In 'Liekuut', which is the Groningen dialect for straight ahead or straightforward, we share the view of one of our scientists on a topical issue every month. This is how we show that UG researchers contribute to the societal debate.
During the National Week Without Meat and Dairy, (6 - 12 March) there is a call to avoid eating animal products. But will that make a difference? Can you help save the world by skipping the occasional steak? Ellen van der Werff, assistant professor of Environmental Psychology at the University of Groningen, says you can.
Ellen van der Werff: ‘I can give a crystal-clear answer to this: yes, it will make a difference if you stop eating meat. Meat and dairy have a major impact on the environment and we have a direct say in what we eat. Even if you, on your own, choose not to eat meat, it has an impact. Your choices have a direct impact on reducing greenhouse gas emissions and water use. No matter how small that impact is, it counts. But most importantly: we don’t live in a vacuum. Your behaviour also affects those around you. When your family members or friends see that you choose not to eat meat temporarily or permanently, you might inspire them to try it too. That way, your vegetarian or vegan meal will have twice the impact.’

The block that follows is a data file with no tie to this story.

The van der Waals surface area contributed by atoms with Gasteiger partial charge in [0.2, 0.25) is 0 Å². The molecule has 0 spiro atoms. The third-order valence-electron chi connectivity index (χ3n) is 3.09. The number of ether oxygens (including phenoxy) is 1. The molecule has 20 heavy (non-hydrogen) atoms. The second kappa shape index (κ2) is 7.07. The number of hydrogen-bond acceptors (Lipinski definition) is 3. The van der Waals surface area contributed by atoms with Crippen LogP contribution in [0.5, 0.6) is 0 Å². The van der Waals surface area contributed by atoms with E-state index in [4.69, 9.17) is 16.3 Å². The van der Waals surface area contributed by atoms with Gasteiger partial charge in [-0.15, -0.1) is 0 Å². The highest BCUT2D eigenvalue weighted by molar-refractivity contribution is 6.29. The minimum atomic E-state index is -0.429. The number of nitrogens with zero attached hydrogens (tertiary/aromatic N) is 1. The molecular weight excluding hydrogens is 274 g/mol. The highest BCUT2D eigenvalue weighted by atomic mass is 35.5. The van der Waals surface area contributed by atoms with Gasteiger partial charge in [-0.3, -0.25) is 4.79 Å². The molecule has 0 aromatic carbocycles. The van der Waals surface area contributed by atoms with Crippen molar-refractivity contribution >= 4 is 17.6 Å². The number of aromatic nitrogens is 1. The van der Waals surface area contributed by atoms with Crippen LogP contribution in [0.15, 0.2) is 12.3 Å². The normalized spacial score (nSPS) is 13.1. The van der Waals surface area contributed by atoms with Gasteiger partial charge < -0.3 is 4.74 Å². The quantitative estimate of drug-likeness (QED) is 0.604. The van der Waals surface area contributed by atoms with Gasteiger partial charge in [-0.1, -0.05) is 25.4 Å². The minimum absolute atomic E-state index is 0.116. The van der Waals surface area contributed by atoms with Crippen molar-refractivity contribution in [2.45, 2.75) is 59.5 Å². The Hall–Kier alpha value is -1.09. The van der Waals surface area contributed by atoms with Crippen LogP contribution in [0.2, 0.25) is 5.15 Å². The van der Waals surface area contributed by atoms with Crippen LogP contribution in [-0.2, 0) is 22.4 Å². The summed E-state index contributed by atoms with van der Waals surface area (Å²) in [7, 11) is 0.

‘Eating meat is deeply ingrained in our culture and it also has a big social component: we often eat with our family or friends. So it’s no wonder that you may feel uncomfortable when you constantly have to ask whether your new plant-based diet can be taken into account. Apart from that, choosing not to consume meat or dairy products is often a moral decision. Your choice to no longer eat meat is taken by many people as a kind of signal that you think it is not okay for them to still be eating meat. That triggers something and people can feel attacked by it, as research conducted by my colleague Jan Willem Bolderdijk has shown. He concluded that people do not want to be seen as antisocial, but neither do they want to be seen as a goody two-shoes.’
‘It’s very easy to think “in how far do I contribute to the problem in the end, it would be a drop in the ocean if I change my behaviour!”. However, that primarily seems to be a strategy we use to not have to change our behaviour. When it comes to climate change, there is no certain point we can reach where it all stops making a difference what you do. Obviously, if we reach a certain level of emissions we are in huge trouble, but every gram of CO2 not emitted and every litre of water not used counts. So, if you can contribute to that, it does make a difference. Eating less meat may not be the easiest or most convenient option, but a very large group of people do it, precisely for this reason: it matters and you contribute to reducing the problem.’
Overview of all 'Liekuut' opinion pieces.
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